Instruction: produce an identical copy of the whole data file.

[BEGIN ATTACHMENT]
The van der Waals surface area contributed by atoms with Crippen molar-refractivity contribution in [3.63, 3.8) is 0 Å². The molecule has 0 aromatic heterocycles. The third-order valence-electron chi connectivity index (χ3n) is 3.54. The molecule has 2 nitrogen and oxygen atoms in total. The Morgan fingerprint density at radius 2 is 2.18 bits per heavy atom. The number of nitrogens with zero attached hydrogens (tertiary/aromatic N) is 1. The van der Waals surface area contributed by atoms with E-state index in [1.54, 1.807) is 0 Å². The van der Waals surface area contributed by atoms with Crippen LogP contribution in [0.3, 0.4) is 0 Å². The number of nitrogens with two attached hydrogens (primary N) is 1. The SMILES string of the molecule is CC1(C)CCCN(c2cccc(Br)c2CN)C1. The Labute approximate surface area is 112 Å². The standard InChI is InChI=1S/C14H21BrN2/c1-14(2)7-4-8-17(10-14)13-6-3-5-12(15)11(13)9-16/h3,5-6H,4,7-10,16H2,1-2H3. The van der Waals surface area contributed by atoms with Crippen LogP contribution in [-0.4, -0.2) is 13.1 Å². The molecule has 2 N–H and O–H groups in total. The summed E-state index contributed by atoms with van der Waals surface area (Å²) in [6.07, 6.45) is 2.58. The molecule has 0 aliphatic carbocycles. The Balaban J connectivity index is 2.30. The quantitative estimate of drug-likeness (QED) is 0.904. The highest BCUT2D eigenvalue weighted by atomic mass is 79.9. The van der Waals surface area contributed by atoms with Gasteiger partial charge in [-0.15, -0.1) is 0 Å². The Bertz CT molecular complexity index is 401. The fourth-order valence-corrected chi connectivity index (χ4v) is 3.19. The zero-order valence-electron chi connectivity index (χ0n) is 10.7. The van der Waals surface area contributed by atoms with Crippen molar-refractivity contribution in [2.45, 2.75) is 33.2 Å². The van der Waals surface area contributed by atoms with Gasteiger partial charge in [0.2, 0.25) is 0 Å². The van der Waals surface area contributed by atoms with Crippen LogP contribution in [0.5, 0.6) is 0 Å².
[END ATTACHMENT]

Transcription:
The van der Waals surface area contributed by atoms with Crippen molar-refractivity contribution in [3.63, 3.8) is 0 Å². The molecule has 0 aromatic heterocycles. The third-order valence-electron chi connectivity index (χ3n) is 3.54. The molecule has 2 nitrogen and oxygen atoms in total. The Morgan fingerprint density at radius 2 is 2.18 bits per heavy atom. The number of nitrogens with zero attached hydrogens (tertiary/aromatic N) is 1. The van der Waals surface area contributed by atoms with E-state index in [1.54, 1.807) is 0 Å². The van der Waals surface area contributed by atoms with Crippen LogP contribution in [0.3, 0.4) is 0 Å². The number of nitrogens with two attached hydrogens (primary N) is 1. The SMILES string of the molecule is CC1(C)CCCN(c2cccc(Br)c2CN)C1. The Labute approximate surface area is 112 Å². The standard InChI is InChI=1S/C14H21BrN2/c1-14(2)7-4-8-17(10-14)13-6-3-5-12(15)11(13)9-16/h3,5-6H,4,7-10,16H2,1-2H3. The van der Waals surface area contributed by atoms with Crippen LogP contribution in [-0.4, -0.2) is 13.1 Å². The molecule has 2 N–H and O–H groups in total. The summed E-state index contributed by atoms with van der Waals surface area (Å²) in [6.07, 6.45) is 2.58. The molecule has 0 aliphatic carbocycles. The Balaban J connectivity index is 2.30. The quantitative estimate of drug-likeness (QED) is 0.904. The highest BCUT2D eigenvalue weighted by atomic mass is 79.9. The van der Waals surface area contributed by atoms with Gasteiger partial charge in [-0.15, -0.1) is 0 Å². The Bertz CT molecular complexity index is 401. The fourth-order valence-corrected chi connectivity index (χ4v) is 3.19. The zero-order valence-electron chi connectivity index (χ0n) is 10.7. The van der Waals surface area contributed by atoms with Crippen molar-refractivity contribution in [2.45, 2.75) is 33.2 Å². The van der Waals surface area contributed by atoms with Gasteiger partial charge in [0.2, 0.25) is 0 Å². The van der Waals surface area contributed by atoms with Crippen LogP contribution in [0.5, 0.6) is 0 Å².